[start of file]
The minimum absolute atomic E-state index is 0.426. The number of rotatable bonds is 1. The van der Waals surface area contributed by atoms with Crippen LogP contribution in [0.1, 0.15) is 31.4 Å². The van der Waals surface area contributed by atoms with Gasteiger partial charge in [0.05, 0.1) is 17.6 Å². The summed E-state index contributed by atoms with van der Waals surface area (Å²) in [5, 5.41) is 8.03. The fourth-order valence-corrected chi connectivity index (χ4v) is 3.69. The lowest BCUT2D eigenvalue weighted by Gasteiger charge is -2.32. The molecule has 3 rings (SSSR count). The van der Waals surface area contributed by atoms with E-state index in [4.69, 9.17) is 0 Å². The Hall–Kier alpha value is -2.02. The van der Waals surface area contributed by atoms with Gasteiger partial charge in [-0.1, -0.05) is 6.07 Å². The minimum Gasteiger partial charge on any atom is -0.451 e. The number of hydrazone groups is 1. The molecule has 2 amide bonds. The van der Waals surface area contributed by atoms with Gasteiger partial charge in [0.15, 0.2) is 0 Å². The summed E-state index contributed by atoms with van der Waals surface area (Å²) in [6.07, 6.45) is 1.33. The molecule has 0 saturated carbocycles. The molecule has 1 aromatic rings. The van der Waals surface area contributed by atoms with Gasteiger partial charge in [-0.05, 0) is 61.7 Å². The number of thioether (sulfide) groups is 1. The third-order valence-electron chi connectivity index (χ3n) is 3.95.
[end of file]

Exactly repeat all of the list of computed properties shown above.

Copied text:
The minimum absolute atomic E-state index is 0.426. The number of rotatable bonds is 1. The van der Waals surface area contributed by atoms with Crippen LogP contribution in [0.1, 0.15) is 31.4 Å². The van der Waals surface area contributed by atoms with Gasteiger partial charge in [0.05, 0.1) is 17.6 Å². The summed E-state index contributed by atoms with van der Waals surface area (Å²) in [5, 5.41) is 8.03. The fourth-order valence-corrected chi connectivity index (χ4v) is 3.69. The lowest BCUT2D eigenvalue weighted by Gasteiger charge is -2.32. The molecule has 3 rings (SSSR count). The van der Waals surface area contributed by atoms with E-state index in [4.69, 9.17) is 0 Å². The Hall–Kier alpha value is -2.02. The van der Waals surface area contributed by atoms with Gasteiger partial charge in [-0.1, -0.05) is 6.07 Å². The minimum Gasteiger partial charge on any atom is -0.451 e. The number of hydrazone groups is 1. The molecule has 2 amide bonds. The van der Waals surface area contributed by atoms with Gasteiger partial charge in [0.15, 0.2) is 0 Å². The summed E-state index contributed by atoms with van der Waals surface area (Å²) in [6.07, 6.45) is 1.33. The molecule has 0 saturated carbocycles. The molecule has 1 aromatic rings. The van der Waals surface area contributed by atoms with Gasteiger partial charge in [-0.05, 0) is 61.7 Å². The number of thioether (sulfide) groups is 1. The third-order valence-electron chi connectivity index (χ3n) is 3.95.